Don Meyer knows just how lucky he is.
When he speaks of his good fortune, he doesn't talk about how he is currently the winningest coach in any division in NCAA history. In February 2010 Meyer announced his retirement from coaching basketball at Northern State University in Aberdeen, but continues at NSU in the role of regents distinguished professor and assistant to the president.
Following a serious car accident and inoperable cancer diagnosis Meyer has received national recognition in various national media outlets – Sports Illustrated, ESPN, FOX Sports, National Public Radio, Associated Press, and CBS News. In July he was named the winner of the Jimmy V. Perseverance award at the ESPN ESPY's – Meyer used his national spotlight to again promote the community he calls home – Northern State University and Aberdeen.
Wednesday night, May 5, speaking before a capacity audience at the Dakota Hospital Foundation Community Leadership Dinner, Meyer said his presence at the event likely was one reason he has survived the recent challenges in his life.
"I really believe God had a reason for me surviving that wreck," he said, referring to his car accident. "I think a big part of it is being able to visit with you."
He passed along advice on what he believes are important personal traits that everyone should develop to lead successful lives.
One of those traits is concentration.
"There are so many distractions today," Meyer said. "Today, it's hard to keep the 'main thing the main thing.' The problem is today there is just so much going on – you have to work that much harder to make the 'main thing the main thing.'"
Courtesy, he said, is also a character trait that has grown increasingly important. "Courtesy pays, but when you are discourteous, you pay."
He encouraged audience members to develop their communication skills.
"Every day, somebody is fighting a tough battle, or carrying a tough load. You don't know the battle that some people are facing. You don't know the stress they are under. It is a sad situation."
Many times, Meyer said, a positive life-changing moment for people who are suffering comes when someone takes the time to communicate with them. "Somebody treated them with courtesy, and communicated to them that there was help, and there was hope.
"I think that's the biggest thing in the medical profession – to let people know that you are going to help them, and that there is hope, that they can live a life of substance."
He urged the banquet audience to prepare to participate in a world that is growing more and more competitive.
"You've got to compete every day to be the best you can be," he said. "I'm going to miss competing a lot in coaching, but I give a lot of talks, so what I try to do is make every talk better than the last talk.
"Competitors roll up their sleeves and they go to work," Meyer said. "All that is going on with health care, and with money and the economy – you can't just sit back and say 'we didn't get a break.' Who cares? You can't complain. You've got to compete."
He urged his audience to live their lives with consistency.
"Every day, you fill up your cup and pour it out in service to other people. Every day," Meyer said. "You've got to really work hard to get your people to reach levels beyond what you think they can. That's what leadership is all about."
Community Health Service Award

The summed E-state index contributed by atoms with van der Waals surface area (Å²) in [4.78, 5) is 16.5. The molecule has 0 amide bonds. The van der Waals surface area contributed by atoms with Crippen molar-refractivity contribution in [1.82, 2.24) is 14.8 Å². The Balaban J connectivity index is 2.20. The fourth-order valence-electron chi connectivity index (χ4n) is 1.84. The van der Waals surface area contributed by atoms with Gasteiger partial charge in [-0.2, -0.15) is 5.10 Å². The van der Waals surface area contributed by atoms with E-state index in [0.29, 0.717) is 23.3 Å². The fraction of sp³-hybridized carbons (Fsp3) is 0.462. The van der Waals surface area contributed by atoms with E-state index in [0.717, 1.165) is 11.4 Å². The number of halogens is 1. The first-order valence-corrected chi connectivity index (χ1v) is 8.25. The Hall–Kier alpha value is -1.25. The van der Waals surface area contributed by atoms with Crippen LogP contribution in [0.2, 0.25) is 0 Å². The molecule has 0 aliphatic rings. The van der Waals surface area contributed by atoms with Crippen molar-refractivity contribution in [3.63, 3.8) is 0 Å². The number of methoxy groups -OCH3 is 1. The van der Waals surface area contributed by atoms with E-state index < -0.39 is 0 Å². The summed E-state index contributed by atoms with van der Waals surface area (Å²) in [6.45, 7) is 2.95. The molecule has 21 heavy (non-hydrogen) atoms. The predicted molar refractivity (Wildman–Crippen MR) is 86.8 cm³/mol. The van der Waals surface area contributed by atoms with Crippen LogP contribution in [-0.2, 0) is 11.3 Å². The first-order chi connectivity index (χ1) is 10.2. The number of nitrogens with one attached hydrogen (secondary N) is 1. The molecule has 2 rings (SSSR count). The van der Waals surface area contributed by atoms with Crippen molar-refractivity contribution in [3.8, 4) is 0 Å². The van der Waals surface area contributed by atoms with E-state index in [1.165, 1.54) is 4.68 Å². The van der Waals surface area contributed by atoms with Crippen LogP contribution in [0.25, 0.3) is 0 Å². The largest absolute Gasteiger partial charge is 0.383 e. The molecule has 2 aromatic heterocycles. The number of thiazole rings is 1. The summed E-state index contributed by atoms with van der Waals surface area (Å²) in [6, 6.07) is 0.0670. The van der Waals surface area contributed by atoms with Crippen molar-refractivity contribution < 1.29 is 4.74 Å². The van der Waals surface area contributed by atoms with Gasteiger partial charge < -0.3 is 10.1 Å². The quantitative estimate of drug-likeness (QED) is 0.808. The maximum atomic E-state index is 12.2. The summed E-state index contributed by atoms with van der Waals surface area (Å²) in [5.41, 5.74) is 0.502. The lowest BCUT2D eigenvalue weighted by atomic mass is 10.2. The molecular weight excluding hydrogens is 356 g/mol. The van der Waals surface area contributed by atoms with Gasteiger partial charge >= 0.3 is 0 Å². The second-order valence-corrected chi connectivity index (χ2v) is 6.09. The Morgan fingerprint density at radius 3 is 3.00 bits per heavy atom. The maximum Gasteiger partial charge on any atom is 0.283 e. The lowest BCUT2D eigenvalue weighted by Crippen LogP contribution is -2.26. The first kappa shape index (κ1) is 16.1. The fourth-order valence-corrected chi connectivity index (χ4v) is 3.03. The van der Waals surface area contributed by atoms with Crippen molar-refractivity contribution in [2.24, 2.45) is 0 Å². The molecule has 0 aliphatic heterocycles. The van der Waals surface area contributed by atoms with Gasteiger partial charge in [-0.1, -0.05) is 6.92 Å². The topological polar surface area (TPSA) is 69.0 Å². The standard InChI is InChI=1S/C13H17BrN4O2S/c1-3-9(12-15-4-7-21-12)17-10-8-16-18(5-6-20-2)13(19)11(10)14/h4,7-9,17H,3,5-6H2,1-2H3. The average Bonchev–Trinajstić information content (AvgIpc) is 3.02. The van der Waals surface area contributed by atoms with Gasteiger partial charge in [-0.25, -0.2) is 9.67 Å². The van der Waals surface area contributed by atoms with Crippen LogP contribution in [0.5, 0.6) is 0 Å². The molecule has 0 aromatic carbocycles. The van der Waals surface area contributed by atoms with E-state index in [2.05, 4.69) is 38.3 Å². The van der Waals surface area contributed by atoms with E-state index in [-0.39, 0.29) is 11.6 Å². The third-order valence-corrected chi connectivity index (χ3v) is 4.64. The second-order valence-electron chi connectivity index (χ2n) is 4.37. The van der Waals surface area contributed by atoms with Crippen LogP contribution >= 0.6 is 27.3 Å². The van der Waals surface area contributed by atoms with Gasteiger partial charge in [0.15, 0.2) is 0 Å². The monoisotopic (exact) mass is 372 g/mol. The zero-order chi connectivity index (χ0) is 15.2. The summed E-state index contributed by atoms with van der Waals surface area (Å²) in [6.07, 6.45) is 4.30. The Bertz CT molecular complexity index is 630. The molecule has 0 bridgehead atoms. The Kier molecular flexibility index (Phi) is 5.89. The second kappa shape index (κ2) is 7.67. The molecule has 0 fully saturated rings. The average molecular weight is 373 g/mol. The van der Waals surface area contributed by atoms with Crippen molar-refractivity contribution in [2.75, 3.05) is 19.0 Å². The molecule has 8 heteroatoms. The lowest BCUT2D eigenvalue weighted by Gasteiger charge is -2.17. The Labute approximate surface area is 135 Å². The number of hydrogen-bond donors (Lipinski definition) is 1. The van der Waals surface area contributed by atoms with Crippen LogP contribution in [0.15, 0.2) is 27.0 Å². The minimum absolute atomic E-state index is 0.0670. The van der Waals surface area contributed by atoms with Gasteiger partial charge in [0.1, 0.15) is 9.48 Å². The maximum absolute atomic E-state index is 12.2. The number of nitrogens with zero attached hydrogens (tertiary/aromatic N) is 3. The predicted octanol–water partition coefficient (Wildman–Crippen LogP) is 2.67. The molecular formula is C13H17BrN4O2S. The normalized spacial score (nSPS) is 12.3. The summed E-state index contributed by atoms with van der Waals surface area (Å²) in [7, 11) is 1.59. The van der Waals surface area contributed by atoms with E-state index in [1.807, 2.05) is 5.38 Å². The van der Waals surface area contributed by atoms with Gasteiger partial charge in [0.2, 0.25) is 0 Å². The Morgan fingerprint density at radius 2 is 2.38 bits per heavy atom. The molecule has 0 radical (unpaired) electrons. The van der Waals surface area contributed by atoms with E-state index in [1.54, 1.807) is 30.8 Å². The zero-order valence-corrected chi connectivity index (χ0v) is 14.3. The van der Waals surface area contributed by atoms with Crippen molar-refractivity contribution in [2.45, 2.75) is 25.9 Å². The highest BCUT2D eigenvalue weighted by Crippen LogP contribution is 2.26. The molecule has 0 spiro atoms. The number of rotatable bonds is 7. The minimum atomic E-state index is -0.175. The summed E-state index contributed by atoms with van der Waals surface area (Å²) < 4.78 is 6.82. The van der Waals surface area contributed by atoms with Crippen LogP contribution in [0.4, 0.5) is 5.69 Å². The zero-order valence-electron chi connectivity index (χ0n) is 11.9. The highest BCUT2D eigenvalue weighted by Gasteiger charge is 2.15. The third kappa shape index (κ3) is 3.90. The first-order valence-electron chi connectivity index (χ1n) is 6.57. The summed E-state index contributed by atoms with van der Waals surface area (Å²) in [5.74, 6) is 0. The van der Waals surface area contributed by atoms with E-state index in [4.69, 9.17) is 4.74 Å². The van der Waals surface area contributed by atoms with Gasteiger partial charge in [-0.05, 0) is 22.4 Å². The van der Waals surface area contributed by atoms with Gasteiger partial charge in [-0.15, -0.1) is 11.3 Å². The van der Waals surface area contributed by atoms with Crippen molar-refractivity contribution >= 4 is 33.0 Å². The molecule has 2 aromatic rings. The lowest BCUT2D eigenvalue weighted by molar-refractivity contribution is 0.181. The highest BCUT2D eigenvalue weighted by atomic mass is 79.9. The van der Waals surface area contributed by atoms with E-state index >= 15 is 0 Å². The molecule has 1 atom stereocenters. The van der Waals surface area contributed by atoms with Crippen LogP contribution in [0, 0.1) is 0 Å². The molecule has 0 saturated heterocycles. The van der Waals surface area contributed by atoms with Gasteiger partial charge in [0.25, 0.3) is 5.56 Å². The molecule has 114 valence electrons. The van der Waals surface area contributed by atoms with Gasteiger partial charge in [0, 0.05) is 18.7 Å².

Sandie Sullivan of Vermillion was presented the Community Health Service Award at Wednesday's banquet.
Sullivan serves as executive director of Domestic Violence Safe Options Services (DVSOS), an organization which is committed to building a community that works together to serve and empower victims of domestic violence, sexual assault and stalking, and to eradicating such acts of interperson violence. This is done through the provision of support services and public educational programs that challenge the traditional norms, beliefs and behaviors that may lead to violence.
As a long-time volunteer and, currently, full time executive director, Sullivan has worked for over 15 years as an advocate for victims of domestic violence in the Vermillion community and the surrounding area (all of Clay County and the southern half of Union and Turner counties).
As the leader of DVSOS, Sullivan
• writes grants,
• peer counsels victims,
• advocates in court,
• serves on the board of the Rural Office of Community Services (ROCS),
• works with other community groups (for example Women in Law at the USD School of Law),
• presents informational sessions for community organizations, area high school classes, USD classes and panels, and USD SAVvY (Students Against vViolence Yes)
• serves as the liaison to the South Dakota Coalition Against Domestic Violence & Sexual Assault (Pierre) and the South Dakota Network Against Family Violence & Sexual Assault (Sioux Falls),
• works with other domestic abuse shelters in South Dakota, neighboring states and nationwide to ensure each client receives services appropriate to their situation,
• works with law enforcement, court services, lawyers, the Department of Social Services and the Vermillion Food Pantry as well as others on a case-by-case basis, and
• supervises the rural advocate employee of DVSOS and all program volunteers.
In addition to the above, Sullivan is on call or responsible for ensuring 24/7 response to dangerous situations or someone needing a listener. She conducts or arranges for weekly support groups for women and children and assists at the grassroots level, for example, by meeting victims at the emergency room, arranging for legal services, emergency shelter, clothing, and safe passage as victims try to leave/escape their abusive relationships.